Following HaMoked's petition: the Ministry of Interior has undertaken to step up the processing of requests for status of foreign women who reside in Israel without visas and suffer from domestic violence at the hands of their Israeli spouses המוקד להגנת הפרט
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09.08.2012
Following HaMoked's petition: the Ministry of Interior has undertaken to step up the processing of requests for status of foreign women who reside in Israel without visas and suffer from domestic violence at the hands of their Israeli spouses
Following HaMoked's petition: the Ministry of Interior has undertaken to step up the processing of requests for status of foreign women who reside in Israel without visas and suffer from domestic violence at the hands of their Israeli spouses
Foreign spouses of Israelis are not entitled to arrange their status in Israel independently. This is the right of the Israeli spouse, who has to apply to the Ministry of Interior for family unification. The interior ministry has a set procedure for dealing with the termination of the graduated procedure for status of foreign spouses due to physical abuse by the Israeli spouse, the inviting partner. The procedure is intended to allow the foreign female spouse to gain status on her own, independent of the abusive Israeli spouse. Under the procedure, such cases are brought before the Inter-ministerial Committee for Humanitarian Affairs, which determines whether to legalize the status of the foreign spouse, unreliant on her abusive spouse. The procedure relates to foreign women who have already entered the graduated procedure for Israeli status, and stipulates that the interior ministry is to extend the validity of the temporary residency visa of a battered woman who has applied to the inter-ministerial committee.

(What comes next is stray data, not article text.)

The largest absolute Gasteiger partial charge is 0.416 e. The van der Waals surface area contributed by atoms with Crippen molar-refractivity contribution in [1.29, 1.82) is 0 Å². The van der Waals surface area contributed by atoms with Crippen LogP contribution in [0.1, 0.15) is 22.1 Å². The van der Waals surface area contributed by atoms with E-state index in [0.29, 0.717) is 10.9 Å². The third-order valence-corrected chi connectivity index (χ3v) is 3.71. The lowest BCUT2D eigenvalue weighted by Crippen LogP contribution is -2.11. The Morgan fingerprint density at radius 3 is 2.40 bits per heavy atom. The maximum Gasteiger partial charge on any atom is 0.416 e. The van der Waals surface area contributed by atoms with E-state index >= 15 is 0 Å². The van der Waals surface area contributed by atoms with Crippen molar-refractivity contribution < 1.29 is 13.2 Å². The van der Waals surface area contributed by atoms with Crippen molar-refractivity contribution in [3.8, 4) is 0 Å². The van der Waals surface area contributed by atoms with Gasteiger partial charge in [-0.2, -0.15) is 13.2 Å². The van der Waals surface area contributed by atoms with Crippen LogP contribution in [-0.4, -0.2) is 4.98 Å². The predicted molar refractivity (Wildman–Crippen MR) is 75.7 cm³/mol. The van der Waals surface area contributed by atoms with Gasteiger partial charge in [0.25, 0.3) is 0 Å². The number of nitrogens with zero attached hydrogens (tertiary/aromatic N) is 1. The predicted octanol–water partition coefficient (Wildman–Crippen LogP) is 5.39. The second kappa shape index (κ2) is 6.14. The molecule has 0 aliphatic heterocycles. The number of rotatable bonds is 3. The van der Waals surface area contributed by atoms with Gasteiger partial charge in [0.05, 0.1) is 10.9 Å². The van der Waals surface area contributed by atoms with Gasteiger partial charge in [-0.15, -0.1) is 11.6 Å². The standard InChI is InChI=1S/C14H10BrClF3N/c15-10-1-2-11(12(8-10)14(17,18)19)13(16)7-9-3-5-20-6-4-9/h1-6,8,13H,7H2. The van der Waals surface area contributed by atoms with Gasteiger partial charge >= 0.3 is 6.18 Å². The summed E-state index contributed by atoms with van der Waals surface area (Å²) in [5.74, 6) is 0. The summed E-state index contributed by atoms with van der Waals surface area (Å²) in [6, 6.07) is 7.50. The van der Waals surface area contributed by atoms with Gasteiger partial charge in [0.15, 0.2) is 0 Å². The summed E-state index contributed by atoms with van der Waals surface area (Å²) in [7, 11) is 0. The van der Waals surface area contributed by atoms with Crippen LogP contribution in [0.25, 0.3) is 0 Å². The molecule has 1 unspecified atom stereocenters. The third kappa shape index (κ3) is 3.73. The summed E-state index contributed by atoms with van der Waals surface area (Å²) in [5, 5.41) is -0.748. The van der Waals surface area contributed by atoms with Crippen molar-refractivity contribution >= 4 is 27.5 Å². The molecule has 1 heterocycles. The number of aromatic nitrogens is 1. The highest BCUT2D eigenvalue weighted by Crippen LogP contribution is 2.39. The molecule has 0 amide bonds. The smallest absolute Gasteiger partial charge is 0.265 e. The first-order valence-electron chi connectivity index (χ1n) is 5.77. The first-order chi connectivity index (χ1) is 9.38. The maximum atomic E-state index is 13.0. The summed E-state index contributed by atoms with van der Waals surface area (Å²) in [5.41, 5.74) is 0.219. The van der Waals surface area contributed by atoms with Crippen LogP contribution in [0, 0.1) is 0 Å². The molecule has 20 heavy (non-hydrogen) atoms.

In March 2011, in the course of handling a Jordanian woman's application for status under the procedure, HaMoked requested that the woman should be granted temporary legal status pending the committee's decision on her application, thus allowing her to reside in Israel legally, without threat of deportation, to earn her living and begin rebuilding her life. The woman held no Israeli visa, because her husband had refused to initiate a family unification process, as part of his systematic abuse of the woman.

On February 7, 2012, HaMoked filed an administrative petition against the interior ministry's refusal to grant the woman temporary status. HaMoked also requested that the interior ministry would a amend the procedure so as to stipulate that any foreign woman who applies for Israeli status as an abuse victim of her Israeli spouse, and whose request meets the threshold criteria of the procedure, and has been transferred to the inter-ministerial committee, is to receive temporary status in Israel, pending the committee's decision.

HaMoked argued that should assist in severing the devastating dependency of such women on their abusive spouses. The refusal to grant them temporary status for the duration of the processing of their applications deprives them of the ability to start rebuilding their lives and regain independence. HaMoked stresses that rational underlying the directive to extend the visa validity of a battered woman is clear and self-evident, and should be extended to cases where the abusive spouse has not sought to legalize his wife's status. In effect, the women are being punished for their abusive spouses' refusal to apply for family application with them.